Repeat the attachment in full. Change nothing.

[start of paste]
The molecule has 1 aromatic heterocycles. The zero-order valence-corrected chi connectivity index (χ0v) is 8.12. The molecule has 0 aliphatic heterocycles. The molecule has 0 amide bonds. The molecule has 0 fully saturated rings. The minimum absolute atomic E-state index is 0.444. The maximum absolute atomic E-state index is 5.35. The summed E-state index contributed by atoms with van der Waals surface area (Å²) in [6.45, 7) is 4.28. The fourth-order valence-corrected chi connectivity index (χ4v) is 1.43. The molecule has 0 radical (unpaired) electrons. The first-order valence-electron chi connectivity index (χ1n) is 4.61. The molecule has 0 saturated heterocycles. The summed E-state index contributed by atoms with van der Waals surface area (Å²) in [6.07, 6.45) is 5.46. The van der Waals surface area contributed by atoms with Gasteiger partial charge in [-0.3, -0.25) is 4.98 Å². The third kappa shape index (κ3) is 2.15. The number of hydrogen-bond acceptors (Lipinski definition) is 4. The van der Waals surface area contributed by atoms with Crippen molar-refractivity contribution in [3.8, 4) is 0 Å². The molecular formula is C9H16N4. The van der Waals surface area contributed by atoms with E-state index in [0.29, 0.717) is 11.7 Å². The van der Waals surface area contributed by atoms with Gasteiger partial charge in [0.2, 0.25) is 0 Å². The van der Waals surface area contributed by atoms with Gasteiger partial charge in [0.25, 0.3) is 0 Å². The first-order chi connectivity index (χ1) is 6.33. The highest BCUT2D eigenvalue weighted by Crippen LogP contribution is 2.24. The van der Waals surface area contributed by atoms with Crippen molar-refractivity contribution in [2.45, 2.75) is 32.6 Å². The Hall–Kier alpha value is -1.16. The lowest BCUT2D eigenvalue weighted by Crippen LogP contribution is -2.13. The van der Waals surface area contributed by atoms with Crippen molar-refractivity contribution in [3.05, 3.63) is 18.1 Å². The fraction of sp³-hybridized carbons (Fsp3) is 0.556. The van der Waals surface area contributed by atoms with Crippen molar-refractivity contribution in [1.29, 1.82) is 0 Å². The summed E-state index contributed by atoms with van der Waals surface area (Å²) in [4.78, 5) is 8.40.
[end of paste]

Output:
The molecule has 1 aromatic heterocycles. The zero-order valence-corrected chi connectivity index (χ0v) is 8.12. The molecule has 0 aliphatic heterocycles. The molecule has 0 amide bonds. The molecule has 0 fully saturated rings. The minimum absolute atomic E-state index is 0.444. The maximum absolute atomic E-state index is 5.35. The summed E-state index contributed by atoms with van der Waals surface area (Å²) in [6.45, 7) is 4.28. The fourth-order valence-corrected chi connectivity index (χ4v) is 1.43. The molecule has 0 radical (unpaired) electrons. The first-order valence-electron chi connectivity index (χ1n) is 4.61. The molecule has 0 saturated heterocycles. The summed E-state index contributed by atoms with van der Waals surface area (Å²) in [6.07, 6.45) is 5.46. The van der Waals surface area contributed by atoms with Gasteiger partial charge in [-0.3, -0.25) is 4.98 Å². The third kappa shape index (κ3) is 2.15. The number of hydrogen-bond acceptors (Lipinski definition) is 4. The van der Waals surface area contributed by atoms with Crippen molar-refractivity contribution in [3.8, 4) is 0 Å². The molecular formula is C9H16N4. The van der Waals surface area contributed by atoms with E-state index in [0.29, 0.717) is 11.7 Å². The van der Waals surface area contributed by atoms with Gasteiger partial charge in [0.2, 0.25) is 0 Å². The van der Waals surface area contributed by atoms with Gasteiger partial charge in [0.25, 0.3) is 0 Å². The first-order chi connectivity index (χ1) is 6.33. The highest BCUT2D eigenvalue weighted by Crippen LogP contribution is 2.24. The van der Waals surface area contributed by atoms with Crippen molar-refractivity contribution in [2.45, 2.75) is 32.6 Å². The Hall–Kier alpha value is -1.16. The lowest BCUT2D eigenvalue weighted by Crippen LogP contribution is -2.13. The van der Waals surface area contributed by atoms with Crippen molar-refractivity contribution in [3.05, 3.63) is 18.1 Å². The fraction of sp³-hybridized carbons (Fsp3) is 0.556. The van der Waals surface area contributed by atoms with Crippen molar-refractivity contribution in [1.29, 1.82) is 0 Å². The summed E-state index contributed by atoms with van der Waals surface area (Å²) in [4.78, 5) is 8.40.